Kevin Boyle, the fiery Irishman who over the course of more than 20 years turned Elizabeth (N.J.) St. Patrick into a perennial national powerhouse and produced numerous high-Division 1 standouts and several NBA players, is leaving to become head coach at Montverde (Fla.) Academy.
“It’s a beautiful, beautiful campus,” Boyle told The Daily News. “Montverde Academy strives to be the best in whatever it does and that’s the same for the basketball program. I’m looking forward to the challenge but at the same time, leaving St. Patrick with a heavy heart. I’ve made a lot of good friends along the way.”
The job includes a $130,000 annual salary plus a car and a four-bedroom home, multiple sources said. Florida has no state income tax and the cost of living is cheaper than in New Jersey.
Boyle’s 15-year-old son, Brendan, will also enroll in the school and play for his father.
“The education [at Montverde] is the best and will prepare my son or college,” Boyle told The Daily News.
“This was a good situation for my family,” Boyle added. “That’s very important to me.”
Boyle replaces Kevin Sutton, who resigned after eight seasons and left a team that finished 22-14 and No. 14 in USA Today’s Super 25 poll.
Boyle won five New Jersey Tournament of Champions titles and produced NBA players Sam Dalembert and Al Harrington, as well as a slew of college standouts, including Shaheen Holloway (Seton Hall), Corey Fisher (Villanova), Dexter Strickland (North Carolina) and Kyrie Irving (Duke).
His current senior class features Kentucky-bound McDonald’s All-American Michael Gilchrist and Western Kentucky-bound Derrick Gordon.
He also clashed with the New Jersey Interscholastic Athletic Association. A year ago, St. Pat’s was banned from the state tournament for holding illegal out-of-season workouts, which Boyle admitted to holding.
Kasey Kesselring, headmaster at Montverde, said more than 20 people applied for the job.
“He achieved some national recognition the last several years,” Kesselring said of Boyle. “When you’re facing a transition, it was important to me to find an individual who I felt valued some characteristics and qualities when it came to mirroring the quality of our academic program with a quality athletic program.
“Kevin has achieved some very high bench-marks as the coach at St. Pat’s,” he said. “I was particularly interested in Kevin because of his long tenure at St. Pat’s.”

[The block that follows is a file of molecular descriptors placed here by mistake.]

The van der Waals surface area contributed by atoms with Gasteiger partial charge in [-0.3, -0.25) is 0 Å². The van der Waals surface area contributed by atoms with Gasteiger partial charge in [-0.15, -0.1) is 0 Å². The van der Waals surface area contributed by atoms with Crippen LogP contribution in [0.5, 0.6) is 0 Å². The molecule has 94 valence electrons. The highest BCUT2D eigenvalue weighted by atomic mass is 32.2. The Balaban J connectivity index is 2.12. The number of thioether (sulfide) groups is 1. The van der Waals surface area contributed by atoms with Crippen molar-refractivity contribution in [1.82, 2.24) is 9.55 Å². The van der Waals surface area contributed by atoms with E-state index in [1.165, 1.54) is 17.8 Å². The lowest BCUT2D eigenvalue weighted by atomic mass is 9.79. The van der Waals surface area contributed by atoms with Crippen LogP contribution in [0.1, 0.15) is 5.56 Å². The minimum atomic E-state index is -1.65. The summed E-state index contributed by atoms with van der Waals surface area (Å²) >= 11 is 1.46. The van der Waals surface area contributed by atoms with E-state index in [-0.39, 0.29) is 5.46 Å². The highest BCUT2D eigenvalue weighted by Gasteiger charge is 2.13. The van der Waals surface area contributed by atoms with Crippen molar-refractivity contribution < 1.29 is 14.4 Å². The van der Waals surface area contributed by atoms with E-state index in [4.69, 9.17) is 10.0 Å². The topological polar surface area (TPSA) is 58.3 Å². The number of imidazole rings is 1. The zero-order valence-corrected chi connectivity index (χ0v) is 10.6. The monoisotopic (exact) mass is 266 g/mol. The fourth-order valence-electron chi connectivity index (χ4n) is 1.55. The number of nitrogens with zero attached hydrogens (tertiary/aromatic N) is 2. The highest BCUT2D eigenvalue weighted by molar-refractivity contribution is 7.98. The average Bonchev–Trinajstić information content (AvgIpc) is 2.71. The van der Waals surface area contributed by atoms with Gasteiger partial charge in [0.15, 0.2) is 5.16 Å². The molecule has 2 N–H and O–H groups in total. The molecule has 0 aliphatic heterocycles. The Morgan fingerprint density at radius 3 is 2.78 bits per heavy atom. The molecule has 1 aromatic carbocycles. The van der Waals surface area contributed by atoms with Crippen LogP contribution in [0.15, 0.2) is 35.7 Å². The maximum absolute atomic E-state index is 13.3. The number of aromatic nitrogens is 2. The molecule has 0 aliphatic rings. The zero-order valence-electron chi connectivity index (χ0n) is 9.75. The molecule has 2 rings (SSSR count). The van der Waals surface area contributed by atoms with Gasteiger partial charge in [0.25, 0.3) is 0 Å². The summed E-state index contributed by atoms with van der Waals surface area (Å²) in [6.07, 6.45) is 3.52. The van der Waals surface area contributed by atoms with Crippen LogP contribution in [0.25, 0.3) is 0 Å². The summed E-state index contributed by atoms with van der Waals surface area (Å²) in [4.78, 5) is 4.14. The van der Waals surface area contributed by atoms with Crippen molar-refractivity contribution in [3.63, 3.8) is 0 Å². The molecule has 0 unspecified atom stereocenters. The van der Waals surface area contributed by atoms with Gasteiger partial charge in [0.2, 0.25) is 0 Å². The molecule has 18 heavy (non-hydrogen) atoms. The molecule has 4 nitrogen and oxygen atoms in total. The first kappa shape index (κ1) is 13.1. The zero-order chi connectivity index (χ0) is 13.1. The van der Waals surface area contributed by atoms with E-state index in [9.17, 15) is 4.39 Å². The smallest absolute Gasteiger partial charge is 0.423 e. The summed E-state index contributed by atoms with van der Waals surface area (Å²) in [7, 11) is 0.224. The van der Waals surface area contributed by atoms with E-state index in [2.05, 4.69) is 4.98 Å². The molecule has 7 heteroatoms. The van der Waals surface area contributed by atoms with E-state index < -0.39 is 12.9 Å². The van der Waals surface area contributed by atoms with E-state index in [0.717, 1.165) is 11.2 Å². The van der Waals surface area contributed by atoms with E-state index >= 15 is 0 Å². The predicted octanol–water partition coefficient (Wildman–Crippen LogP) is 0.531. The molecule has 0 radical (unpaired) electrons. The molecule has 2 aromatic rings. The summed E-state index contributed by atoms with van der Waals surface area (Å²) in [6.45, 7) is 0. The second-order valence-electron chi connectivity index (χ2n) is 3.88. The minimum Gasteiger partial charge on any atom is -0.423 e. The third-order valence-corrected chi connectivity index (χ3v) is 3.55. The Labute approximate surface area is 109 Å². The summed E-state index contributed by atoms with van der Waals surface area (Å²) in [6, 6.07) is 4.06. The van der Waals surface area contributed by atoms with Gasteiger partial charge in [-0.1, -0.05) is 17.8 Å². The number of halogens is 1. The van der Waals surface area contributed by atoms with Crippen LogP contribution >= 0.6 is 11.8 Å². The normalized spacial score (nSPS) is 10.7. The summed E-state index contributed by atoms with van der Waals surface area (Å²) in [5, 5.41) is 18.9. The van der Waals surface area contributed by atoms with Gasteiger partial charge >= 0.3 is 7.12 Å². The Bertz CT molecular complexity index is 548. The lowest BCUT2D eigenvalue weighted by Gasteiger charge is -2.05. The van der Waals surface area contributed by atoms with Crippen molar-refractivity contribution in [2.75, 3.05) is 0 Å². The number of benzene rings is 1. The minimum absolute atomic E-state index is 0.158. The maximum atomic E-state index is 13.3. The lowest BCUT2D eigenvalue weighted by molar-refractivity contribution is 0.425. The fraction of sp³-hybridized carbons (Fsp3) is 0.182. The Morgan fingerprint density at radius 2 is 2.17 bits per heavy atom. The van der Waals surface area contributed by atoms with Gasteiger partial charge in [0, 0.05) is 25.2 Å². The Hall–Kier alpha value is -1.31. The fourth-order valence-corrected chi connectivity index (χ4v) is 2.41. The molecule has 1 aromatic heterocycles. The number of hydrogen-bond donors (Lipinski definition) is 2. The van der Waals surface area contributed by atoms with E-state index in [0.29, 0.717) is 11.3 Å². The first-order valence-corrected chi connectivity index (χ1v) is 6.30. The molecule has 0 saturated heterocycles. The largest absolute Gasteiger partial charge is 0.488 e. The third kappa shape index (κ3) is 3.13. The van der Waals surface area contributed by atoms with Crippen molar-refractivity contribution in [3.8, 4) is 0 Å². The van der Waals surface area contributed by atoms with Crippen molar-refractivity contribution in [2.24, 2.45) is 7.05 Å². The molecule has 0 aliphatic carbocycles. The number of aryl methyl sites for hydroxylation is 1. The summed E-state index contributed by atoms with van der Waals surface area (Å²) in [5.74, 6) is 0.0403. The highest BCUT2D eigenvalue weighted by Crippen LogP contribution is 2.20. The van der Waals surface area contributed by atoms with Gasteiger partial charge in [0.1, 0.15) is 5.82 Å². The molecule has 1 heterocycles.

He is the second high-profile New Jersey high school coach to leave in as many days. St. Benedict’s Prep coach Roshown McLeod resigned Wednesday after just one season following Dan Hurley.
Boyle’s team was ranked No. 1 nationally and was unbeaten for the entire season before losing in the unofficial national championship game to Bob Hurley’s St. Anthony team, 62-45, in the North Non-Public B final March 10 at Rutgers.
Now, only Hurley remains, while Boyle departs for another high-profile high school job.
“It seemed like a great deal to turn something like that down,” Hurley said of Boyle.
Asked if he would miss playing against Boyle’s teams, Hurley added: “I don’t know that I’m going to miss playing against teams as good as that. I hope the teams aren’t that good.”
Longtime New York recruiting expert Tom Konchalski said “there will be a new landscape to Garden State basketball” without Boyle.
“There will be a huge hole in Garden State high school basketball,” he added. “I just hope the school stays open. One of the great rivalries in New Jersey in the last 30 or 40 years has just dissipated.”
Within the past few years, several Catholic schools in the Northeast have closed, including Paterson Catholic, one of St. Pat’s and St. Anthony’s chief rivals. There have been rumblings that St. Patrick might be forced to merge with another local school, or close altogether. By leaving now, Boyle avoids this uncertain fate.
Hurley knows St. Anthony would close the minute he left, but he has no plans to go anywhere even though his chief rival is gone.
“I’m not going anywhere,” said Hurley, 63. “As long as I have good health, I ‘ll be here as long as I can coach.”
St. Patrick assistants Rae Miller and Chris Chevannes figure to be the favorites to replace Boyle at this early stage.
“I’m sure that St. Pat’s is going to try to get someone to try to maintain their position,” Hurley said. “I think it will be difficult because he was the face of St. Pat’s basketball but they’re going to try.”
Paul Suber, whose son, Da’Sean, is a sophomore point guard at the school, said he was uncertain what he would do next. St. Pat’s had a strong core coming back next year in Suber, sophomore wing Jason Boswell, sophomore big Austin Colbert and 6-10 frosh Dakari Johnson.
“I thought he was going to stay once he didn’t get the Monmouth job,” Paul Suber said of Boyle.
“When that didn’t come through I thought it was a no-brainer. Now it’s gonna be a madhouse. There’s gonna be a lot of schools calling for Da’sean now.”
And probably the other St. Patrick stars, too.